A commonly used database run by the Centers for Disease Control and Prevention is fraught with serious errors, some of which indicate that patients were impossibly pronounced dead in the emergency department, but then intubated and admitted to the intensive care unit the same day, according to a Loma Linda University report.
In fact, the study, which looked at 10 years’ worth of CDC data, found that one in four emergency room patients who were reported as being intubated–which in virtually all cases would be followed by death, admission to a critical care unit, transfer to another facility, or transfer to surgery or a catheterization lab–was instead reportedly discharged or referred to a non-critical care bed.
“A patient who is having a piece of plastic inserted down their windpipe is very, very sick,” says Steven Green, MD, Loma Linda University School of Medicine professor in California and the author of an Annals of Emergency Medicinestudy documenting the inconsistencies. “These aren’t the kind of patients, except in very rare situations, who would be discharged from the hospital.”
Green categorically dismisses, with a chuckle in light of Halloween festivities this week, any suggestion the CDC anomaly could reflect the existence of zombies, or that it is possible for a patient to be alive and dead at the same time.
“I can’t begin to speculate on what led to these errors, but one of the possibilities is the use of personnel who don’t have a strong command of medical terminology,” Green says.
The CDC database in question is the National Hospital Ambulatory Medical Care Survey or NHAMCS, which contains information on more than 350,000 emergency department visits between 2000 to 2009, the period used by Green for his analysis.
Among his study’s other findings, Green says, of 875 intubated patients, 27% had incompatible dispositions. For example, 9% were reportedly discharged, 17% were admitted to a non-critical care unit.
Green explains that the problems he’s discovered raise questions about the veracity of research projects that used NHAMCS to draw conclusions that large numbers of physicians don’t deliver appropriate emergency care.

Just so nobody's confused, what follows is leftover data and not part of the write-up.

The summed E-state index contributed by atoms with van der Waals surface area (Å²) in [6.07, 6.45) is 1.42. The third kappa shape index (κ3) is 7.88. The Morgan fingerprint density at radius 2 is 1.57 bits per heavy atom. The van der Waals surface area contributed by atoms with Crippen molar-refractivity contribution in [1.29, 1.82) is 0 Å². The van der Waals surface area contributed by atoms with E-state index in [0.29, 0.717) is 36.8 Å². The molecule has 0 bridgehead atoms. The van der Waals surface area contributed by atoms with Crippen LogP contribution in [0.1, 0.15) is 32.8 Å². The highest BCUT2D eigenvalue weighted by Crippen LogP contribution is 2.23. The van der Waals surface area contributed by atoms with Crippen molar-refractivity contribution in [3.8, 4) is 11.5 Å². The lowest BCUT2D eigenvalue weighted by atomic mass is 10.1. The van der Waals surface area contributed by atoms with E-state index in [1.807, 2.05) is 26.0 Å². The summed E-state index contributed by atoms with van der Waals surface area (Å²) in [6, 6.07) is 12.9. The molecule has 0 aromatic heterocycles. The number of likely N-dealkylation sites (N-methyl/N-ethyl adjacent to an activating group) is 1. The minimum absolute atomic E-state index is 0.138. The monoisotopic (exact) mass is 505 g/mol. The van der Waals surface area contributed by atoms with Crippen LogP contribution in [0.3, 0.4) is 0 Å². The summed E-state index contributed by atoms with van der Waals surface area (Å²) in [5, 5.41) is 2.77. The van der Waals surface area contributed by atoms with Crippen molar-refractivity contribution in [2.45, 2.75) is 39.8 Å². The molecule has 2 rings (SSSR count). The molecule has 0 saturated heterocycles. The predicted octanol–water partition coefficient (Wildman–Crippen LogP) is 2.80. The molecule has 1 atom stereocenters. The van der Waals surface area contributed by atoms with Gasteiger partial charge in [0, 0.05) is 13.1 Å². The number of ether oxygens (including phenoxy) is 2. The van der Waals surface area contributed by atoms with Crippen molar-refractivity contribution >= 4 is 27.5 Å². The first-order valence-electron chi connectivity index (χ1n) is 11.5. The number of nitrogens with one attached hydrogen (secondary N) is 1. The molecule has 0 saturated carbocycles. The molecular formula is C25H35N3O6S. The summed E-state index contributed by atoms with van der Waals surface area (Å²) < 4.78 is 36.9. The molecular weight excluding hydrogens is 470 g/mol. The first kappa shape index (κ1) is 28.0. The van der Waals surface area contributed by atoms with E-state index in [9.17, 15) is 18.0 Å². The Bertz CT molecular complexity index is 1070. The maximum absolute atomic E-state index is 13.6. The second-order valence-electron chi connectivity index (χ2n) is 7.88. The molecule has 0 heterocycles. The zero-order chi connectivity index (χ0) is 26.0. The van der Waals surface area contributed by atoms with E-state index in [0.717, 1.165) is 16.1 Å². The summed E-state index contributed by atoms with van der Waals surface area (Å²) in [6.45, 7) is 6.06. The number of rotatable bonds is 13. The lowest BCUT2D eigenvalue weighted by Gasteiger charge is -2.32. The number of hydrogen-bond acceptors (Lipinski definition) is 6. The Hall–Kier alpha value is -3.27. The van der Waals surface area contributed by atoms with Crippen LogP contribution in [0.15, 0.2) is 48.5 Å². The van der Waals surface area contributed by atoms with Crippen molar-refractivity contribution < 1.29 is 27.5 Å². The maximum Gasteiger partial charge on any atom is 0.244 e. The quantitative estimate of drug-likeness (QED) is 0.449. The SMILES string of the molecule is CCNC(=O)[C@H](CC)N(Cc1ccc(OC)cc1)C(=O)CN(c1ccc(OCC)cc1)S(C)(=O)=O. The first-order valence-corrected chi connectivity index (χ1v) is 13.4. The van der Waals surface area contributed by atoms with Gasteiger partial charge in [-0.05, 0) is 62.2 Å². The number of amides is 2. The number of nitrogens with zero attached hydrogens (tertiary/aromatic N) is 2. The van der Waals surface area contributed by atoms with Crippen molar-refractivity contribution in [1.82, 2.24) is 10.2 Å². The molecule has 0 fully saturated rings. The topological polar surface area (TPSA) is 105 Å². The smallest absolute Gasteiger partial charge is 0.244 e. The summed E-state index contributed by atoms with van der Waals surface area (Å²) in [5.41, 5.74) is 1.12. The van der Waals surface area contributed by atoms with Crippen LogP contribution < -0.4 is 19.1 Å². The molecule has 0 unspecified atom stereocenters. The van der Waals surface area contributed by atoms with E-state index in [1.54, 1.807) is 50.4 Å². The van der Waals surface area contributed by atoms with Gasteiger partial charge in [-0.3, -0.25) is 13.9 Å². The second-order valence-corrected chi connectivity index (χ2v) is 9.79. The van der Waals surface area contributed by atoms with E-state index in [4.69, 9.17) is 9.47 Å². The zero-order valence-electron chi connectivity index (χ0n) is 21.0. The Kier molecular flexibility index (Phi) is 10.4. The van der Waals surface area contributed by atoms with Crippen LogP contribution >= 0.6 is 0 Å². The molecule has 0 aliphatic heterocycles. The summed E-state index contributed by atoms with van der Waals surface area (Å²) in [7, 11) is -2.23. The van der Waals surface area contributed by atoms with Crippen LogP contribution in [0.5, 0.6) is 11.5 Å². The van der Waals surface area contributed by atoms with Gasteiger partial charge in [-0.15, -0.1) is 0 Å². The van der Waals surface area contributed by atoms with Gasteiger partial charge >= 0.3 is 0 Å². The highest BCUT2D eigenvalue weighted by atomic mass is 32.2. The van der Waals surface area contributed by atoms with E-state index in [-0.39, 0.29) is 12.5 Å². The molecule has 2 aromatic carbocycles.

“For example, you might look at study that used the NHAMCS to see what percentage of patients with a broken bone got narcotics to treat their pain. They found numbers that look lower than what any of us would [expect, prompting] people to say ‘Whoa, that’s lower than it should be,’ and conclude that the doctors are doing a bad job of treating patients’ pain.”
Likewise, another study using NHAMCS data showed that physicians weren’t always checking for pregnancy when teenage girls came to the emergency department complaining of abdominal pain.
“You’d see a low number and think there must be a lot of bad doctors, yet the alternative explanation that’s suggested by the study that I’ve done is to say, wait a minute. Maybe there’s a problem with the underlying data.”
Green says he suspects that the personnel, who are hired by the CDC and assigned to go to hospitals and perform chart reviews to complete the survey and check all the boxes, may not “be trained to understand” the meaning of the term endotracheal intubation. “If you don’t know what that means, the odds are you’re not going to code it accurately, and that’s my worry here.”
Asked for a response, a CDC public information representative says the agency does not comment on journal articles that CDC personnel do not author. Green says that after he informed a CDC official about his results, he was told that the inconsistencies he discovered are “under investigation.”
Going forward, he says, researchers who want to use the NHAMCS data, or research projects stemming from it, “should have a little bit more concern about whether the underlying data is correct. I just worry about the hundreds of papers already out there, or in press, and wonder how many of them have a result that is incorrect due to the underlying data.”
Source: Health Leaders Media at http://www.healthleadersmedia.com/page-4/TEC-285879/Bad-CDC-Data-May-Have-Skewed-Research